Fanning the flames these days? You’re not alone. Up to 75 percent of women experience hot flashes and night sweats during the transition to menopause, according to the North American Menopause Society. Here’s how to keep cool when your internal thermostat is on the fritz.
You are getting cooler…you are getting cooler…
One small study in the journal Menopause found that postmenopausal women who underwent clinical hypnosis reported a nearly 75 percent reduction in hot flashes.
Think about a happy pill
While most natural remedies, like herbal supplements, haven’t been proven to help with hot flashes, antidepressants have shown promising results. The FDA has approved paroxetine, a low-dose selective serotonin reuptake inhibitor (SSRI), to reduce the frequency and severity of hot flashes.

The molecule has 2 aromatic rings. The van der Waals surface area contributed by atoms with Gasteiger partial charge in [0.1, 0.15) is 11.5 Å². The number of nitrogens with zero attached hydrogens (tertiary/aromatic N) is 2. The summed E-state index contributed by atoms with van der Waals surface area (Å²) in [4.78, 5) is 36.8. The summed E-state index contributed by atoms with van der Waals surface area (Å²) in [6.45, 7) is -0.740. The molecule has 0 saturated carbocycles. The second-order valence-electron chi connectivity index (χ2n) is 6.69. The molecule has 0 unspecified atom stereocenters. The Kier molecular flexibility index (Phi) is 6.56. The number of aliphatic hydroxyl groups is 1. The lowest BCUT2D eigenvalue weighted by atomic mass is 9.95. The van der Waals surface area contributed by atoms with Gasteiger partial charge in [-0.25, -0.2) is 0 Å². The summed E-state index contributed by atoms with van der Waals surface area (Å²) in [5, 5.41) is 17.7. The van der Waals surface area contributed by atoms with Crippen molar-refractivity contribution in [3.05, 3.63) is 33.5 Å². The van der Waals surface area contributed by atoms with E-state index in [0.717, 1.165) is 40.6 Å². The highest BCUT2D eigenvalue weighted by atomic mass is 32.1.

Be downward dog devoted
A 2018 report that reviewed the results of 13 clinical trials with more than 1,300 women found that yoga reduced menopause symptoms overall—and it was particularly effective for hot flashes and night sweats.
Put your beauty products on ice
From your serums to your eye creams, amp up their cooling effect by storing them in the fridge, which may help reduce puffiness and improve circulation when applied. Even if you don’t notice immediate changes, that cooling sensation can be a welcome relief when you’re running hot.
Consider hormone therapy
Hormone therapy (HT) is still the most effective way to ease hot flashes and night sweats. Estrogen therapy has been shown to reduce the frequency of hot flashes by up to a staggering 77 percent, according to one study. And if hot flashes do still strike, HT can lessen their severity, too. Talk to your health care provider about the risks and benefits.